The "single vote" system means that each candidate must be elected by a separate group of voters, rather than one group of voters being able to elect all three. FairVote forcefully argued that fair representation voting is a legal remedy for Voting Rights Act lawsuits, that it is an effective option for racial minority communities, that it empowers all voters, and that it works in appropriate conditions like those in Yakima. With three seats elected by the single vote method, any candidate winning more than 25% of the vote would be guaranteed election. That's because it would be mathematically impossible for three other candidates to also get more than 25% of the vote. However, the effective threshold - the percent of the vote candidates realistically need to come in third - would be much lower than 25%. For example, when Calera, Alabama elected its city council with the single vote method in 2012, an African American candidate was elected by coming in third place with only 13% of the vote (in a six-seat race).

As mentioned before, about 23% of Yakima's eligible voters are Latino, which puts them above the effective threshold for election in one of the at-large seats. That means that under FairVote's plan, every Latino voter would have the ability to elect a candidate of choice.

However, the court applied a highly formalistic analysis that relied on the 25% guaranteed threshold rather than the much more realistic effective threshold. Consequently, he concluded that the single vote system was inadequate for Latino voters in Yakima. FairVote asked the court to reconsider, noting both that candidates have come in second with less than 25% in Yakima's primary elections and that Latino candidates have attracted more than 25% of the vote in at-large elections in Yakima. Unfortunately, the court dispensed with those arguments with very little analysis.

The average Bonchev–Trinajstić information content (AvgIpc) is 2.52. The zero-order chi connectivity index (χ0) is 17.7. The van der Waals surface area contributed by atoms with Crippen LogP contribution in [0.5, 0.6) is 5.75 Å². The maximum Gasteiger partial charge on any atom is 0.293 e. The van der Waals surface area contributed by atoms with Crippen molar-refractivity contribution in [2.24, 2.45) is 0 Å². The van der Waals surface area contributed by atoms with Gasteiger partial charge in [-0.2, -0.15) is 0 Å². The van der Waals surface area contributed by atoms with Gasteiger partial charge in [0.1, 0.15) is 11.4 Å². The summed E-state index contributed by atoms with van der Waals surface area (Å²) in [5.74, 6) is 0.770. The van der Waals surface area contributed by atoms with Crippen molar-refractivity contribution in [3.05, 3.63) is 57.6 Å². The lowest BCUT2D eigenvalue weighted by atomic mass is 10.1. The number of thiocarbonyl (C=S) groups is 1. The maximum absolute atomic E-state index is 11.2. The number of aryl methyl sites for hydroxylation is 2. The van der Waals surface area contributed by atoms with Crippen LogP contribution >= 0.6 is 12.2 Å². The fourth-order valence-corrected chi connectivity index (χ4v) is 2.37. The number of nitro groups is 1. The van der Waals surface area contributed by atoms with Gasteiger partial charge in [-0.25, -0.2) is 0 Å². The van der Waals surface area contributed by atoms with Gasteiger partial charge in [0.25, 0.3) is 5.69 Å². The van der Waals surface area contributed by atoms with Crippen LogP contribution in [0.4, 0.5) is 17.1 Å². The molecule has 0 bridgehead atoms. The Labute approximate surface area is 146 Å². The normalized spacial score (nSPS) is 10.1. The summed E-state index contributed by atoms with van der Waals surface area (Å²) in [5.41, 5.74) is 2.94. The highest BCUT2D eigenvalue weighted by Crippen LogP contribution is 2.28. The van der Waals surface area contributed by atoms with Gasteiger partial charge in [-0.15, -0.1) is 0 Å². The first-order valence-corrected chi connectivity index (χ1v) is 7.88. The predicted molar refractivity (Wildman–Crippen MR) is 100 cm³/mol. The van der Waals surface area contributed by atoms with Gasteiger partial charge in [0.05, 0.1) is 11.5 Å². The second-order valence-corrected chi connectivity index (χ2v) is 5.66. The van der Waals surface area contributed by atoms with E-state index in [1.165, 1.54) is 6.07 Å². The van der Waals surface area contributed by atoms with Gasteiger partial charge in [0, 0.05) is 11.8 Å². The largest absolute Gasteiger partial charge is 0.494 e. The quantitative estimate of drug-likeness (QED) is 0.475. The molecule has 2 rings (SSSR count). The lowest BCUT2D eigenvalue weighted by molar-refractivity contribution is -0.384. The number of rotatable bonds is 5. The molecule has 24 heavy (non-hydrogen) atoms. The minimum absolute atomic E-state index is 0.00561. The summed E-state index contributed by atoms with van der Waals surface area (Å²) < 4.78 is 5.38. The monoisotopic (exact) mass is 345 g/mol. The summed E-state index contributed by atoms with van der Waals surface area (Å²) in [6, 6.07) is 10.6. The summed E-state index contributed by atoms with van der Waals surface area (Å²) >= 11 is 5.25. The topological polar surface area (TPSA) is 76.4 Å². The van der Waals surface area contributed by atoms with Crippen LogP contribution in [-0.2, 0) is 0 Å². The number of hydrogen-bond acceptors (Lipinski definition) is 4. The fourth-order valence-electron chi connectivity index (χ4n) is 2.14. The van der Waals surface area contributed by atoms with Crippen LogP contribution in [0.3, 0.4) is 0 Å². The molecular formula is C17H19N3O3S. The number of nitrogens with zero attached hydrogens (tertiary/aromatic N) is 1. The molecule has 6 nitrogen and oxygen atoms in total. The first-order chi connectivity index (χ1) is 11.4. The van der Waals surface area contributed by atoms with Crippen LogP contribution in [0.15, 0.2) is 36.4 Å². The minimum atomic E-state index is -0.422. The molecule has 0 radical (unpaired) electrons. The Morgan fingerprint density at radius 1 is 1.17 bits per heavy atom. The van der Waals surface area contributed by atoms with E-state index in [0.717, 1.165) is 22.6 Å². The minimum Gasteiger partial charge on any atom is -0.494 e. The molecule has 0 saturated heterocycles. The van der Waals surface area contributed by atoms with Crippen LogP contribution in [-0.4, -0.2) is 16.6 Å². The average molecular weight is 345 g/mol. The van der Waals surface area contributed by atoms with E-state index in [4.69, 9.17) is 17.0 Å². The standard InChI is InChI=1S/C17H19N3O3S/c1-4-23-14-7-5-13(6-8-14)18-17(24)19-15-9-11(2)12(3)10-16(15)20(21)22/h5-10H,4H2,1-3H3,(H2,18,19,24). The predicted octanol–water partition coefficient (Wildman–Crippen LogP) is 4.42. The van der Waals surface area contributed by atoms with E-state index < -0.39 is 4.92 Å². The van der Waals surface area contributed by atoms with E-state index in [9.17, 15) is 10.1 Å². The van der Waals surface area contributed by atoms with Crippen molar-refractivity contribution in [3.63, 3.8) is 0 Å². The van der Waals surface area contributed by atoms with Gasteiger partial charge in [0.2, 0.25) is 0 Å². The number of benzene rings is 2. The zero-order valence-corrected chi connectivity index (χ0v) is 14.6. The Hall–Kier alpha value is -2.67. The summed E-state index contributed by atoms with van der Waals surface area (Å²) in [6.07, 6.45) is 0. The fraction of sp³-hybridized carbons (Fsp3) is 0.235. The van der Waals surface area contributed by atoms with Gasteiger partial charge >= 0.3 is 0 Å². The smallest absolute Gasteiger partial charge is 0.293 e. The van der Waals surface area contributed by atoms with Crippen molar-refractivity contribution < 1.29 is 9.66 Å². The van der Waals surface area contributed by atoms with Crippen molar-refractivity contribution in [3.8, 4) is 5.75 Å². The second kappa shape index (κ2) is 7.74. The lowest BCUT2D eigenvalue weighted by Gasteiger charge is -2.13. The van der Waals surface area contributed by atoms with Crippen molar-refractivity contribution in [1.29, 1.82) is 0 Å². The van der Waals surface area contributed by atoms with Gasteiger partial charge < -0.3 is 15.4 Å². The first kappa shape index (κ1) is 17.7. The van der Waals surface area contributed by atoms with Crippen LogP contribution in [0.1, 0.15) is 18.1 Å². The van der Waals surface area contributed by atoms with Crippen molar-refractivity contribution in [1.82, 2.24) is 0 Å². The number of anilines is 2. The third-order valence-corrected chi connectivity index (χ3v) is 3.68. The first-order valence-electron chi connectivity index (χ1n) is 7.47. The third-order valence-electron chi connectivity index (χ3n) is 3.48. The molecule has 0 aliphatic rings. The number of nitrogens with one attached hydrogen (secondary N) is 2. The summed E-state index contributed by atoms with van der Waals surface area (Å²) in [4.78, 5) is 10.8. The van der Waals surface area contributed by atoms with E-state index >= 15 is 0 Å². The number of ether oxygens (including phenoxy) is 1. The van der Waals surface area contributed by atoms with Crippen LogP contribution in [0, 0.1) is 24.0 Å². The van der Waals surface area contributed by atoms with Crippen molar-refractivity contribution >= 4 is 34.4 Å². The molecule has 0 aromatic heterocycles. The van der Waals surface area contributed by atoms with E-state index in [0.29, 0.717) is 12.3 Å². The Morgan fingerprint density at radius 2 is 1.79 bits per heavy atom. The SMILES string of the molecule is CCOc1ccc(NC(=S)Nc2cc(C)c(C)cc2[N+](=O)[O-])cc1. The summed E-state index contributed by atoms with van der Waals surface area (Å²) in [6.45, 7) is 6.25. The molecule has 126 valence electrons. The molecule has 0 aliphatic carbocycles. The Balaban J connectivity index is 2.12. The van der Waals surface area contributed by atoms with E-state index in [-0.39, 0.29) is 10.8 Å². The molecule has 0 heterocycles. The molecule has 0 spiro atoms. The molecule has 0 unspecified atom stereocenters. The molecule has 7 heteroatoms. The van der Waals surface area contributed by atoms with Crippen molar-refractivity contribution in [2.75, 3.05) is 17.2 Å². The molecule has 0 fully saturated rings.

Notwithstanding the result for Yakima itself, this case does present a way forward in Washington. First, FairVote has begun to research what it takes to win in single vote elections, so that in the future, we can powerfully make the case that a group above a realistic effective threshold can win election. 

Second, this case led to an interesting partnership with city officials in Yakima itself. Yakima wanted to retain some at-large seats, and so it actually embraced fair representation voting as a remedy, as fair voting would allow it to both retain at-large seats and resolve the vote dilution claim. In fact, the city council voted unanimously in support of using the single vote method. This may lead to more cities in Washington (and elsewhere) asking for fair representation voting in future cases.

Finally, this case has increased interest in Washington adopting its own State Voting Rights Act. Already, a state representative has editorialized in the Yakima Herald-Republic in favor of the proposal. The California Voting Rights Act has already paved the way for fair representation voting in cities like Santa Clarita. The Washington Voting Rights Act could do the same for Washington.

To read more about fair voting and the Voting Rights Act, read FairVote's booklet for practitioners, our Policy Perspective on fair voting and racial minority communities, and see critical excerpts from our brief filed in Yakima. Also, take a look at FairVote's new page listing each of the over 100 local jurisdictions that elect some or all of their legislative offices by fair representation voting.